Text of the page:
The New York Times used a recent Hillary Clinton statement from an online chat to briefly, tentatively bring up an old issue, first uncovered by the Washington Free Beacon, that could resonate uncomfortably with her liberal feminist fans: Hillary's cavalier and casual attitude on how a case against one of her then-clients, an accused rapist, collapsed, and her questioning the credibility of the victim, a 12-year-old girl.
The headline over Tuesday's meager 300-word story by Amy Chozick (pictured) read "Clinton Defends Her Handling of a Rape Case in 1975." The placement of that weirdly specific date in the headline makes one wonder if the Times is hinting to readers that this is ancient history that no longer matters.
1975 was the year that Hillary Clinton, working for the University of Arkansas's legal aid clinic in Fayetteville, defended Thomas Taylor, accused of raping the 12-year-old girl. Taylor instead pled guilty to unlawful fondling and served a year in Arkansas jail. He could have spent life in prison if convicted of rape.
Chozick, the paper's Hillary-beat reporter, wrote:
Hillary Rodham Clinton -- responding for the first time to new criticism about how she handled the defense of a rape suspect in 1975 -- said she had asked to be removed from the case, in which her client was accused of sexually assaulting a 12-year-old girl.
“I asked to be relieved of that responsibility, but I was not, and I had a professional duty to represent my client to the best of my ability, which I did,” Mrs. Clinton said in an interview with Mumsnet, a British online network aimed at parents. The comments were her first since the nearly 40-year-old case emerged as an issue last month.
In other words, it was "an issue last month," but one the Times resolutely ignored until Clinton herself brought it up. Chozick let Clinton have the last word on the subject:
Last month, The Washington Free Beacon, a conservative news site, posted audio recordings from the mid-1980s in which Mrs. Clinton talks about her effective defense of a man whom she believed to be guilty.
“I had him take a polygraph, which he passed -- which forever destroyed my faith in polygraphs,” Mrs. Clinton said in the recording.
In an interview last month with The Daily Beast, the victim, now 52, said, “Hillary Clinton took me through hell,” adding that Mrs. Clinton’s efforts to advance women’s and girls’ rights was hypocritical.
Mrs. Clinton said that lawyers “often don’t have the choice as to who you will represent.”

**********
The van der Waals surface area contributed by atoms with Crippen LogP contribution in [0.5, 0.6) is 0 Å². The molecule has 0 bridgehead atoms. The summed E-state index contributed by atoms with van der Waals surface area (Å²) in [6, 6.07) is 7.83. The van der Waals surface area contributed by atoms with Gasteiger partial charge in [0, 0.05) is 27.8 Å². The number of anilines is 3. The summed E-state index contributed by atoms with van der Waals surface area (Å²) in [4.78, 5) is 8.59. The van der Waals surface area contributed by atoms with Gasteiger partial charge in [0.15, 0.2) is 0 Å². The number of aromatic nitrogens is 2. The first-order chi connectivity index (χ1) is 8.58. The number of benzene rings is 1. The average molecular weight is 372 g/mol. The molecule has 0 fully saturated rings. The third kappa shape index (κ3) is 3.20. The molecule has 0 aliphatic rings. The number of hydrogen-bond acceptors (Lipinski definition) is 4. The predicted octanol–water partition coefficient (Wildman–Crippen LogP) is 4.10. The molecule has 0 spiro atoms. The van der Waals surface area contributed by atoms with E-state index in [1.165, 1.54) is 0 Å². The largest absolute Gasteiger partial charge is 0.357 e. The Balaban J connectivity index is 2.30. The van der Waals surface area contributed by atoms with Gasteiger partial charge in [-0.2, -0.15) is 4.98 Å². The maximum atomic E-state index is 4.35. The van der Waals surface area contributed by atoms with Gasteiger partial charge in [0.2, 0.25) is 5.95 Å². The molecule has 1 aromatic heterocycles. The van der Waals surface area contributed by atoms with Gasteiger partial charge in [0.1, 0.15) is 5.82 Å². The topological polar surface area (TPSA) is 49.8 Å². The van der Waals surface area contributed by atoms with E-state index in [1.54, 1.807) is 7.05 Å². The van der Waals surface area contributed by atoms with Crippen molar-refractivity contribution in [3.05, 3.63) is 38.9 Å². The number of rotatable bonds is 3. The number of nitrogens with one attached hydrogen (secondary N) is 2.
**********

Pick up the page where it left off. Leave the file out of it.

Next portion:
“But, at least in our system, you have an obligation,” she said, “and once I was appointed, I fulfilled that obligation.”
But as the Free Beacon's Alana Goodman pointed out, Clinton herself has previously stated she wasn't obligated to defend Taylor, but that a local prosecutor asked her to take on the case as a favor. Which way was it? Chozick either didn't notice the discrepancy or chose to ignore it.
The Washington Post got to the Free Beacon scoop three weeks earlier than the Times, placed it closer to the front page (page 2), raised more questions, and was overall more critical of Clinton, though the online headline reduced the issue to partisan hackery: "Conservatives are making hay over HillaryClinton's defense of a rape suspect."(Fellow NewsBuster Tim Graham contrasted the Washington Post's page 2 treatment of "old" scandals from Hillary with the front-page blast about Mitt Romney's high school haircutting).
In her Post column, Melinda Henneberger peppered in some disapproving notes from a liberal perspective, pondering how feminist it was for Hillary to delve into the personal history of the victim:
In an interview in the mid-1980s for an Esquire magazine piece that never ran, Clinton’s glee is audible about the prosecution’s big mistake in the case, when it accidentally discarded key evidence. Some are writing off the remarks, as one fellow journalist put it on social media, as “typical gonzo defense lawyer talk.”
It is not, however, typical talk for a lifelong defender of women and children.
The “little bit nutty, little bit slutty’’ defense has a long, ugly history. It’s jarring to see it trotted out against a kid by a future feminist icon. The argument also bears an uncomfortable similarity to Clinton White House descriptions of Monica Lewinsky, who without that semen stain on her little blue dress would have been dismissed as a stalker who had fantasized that she had a relationship with President Bill Clinton.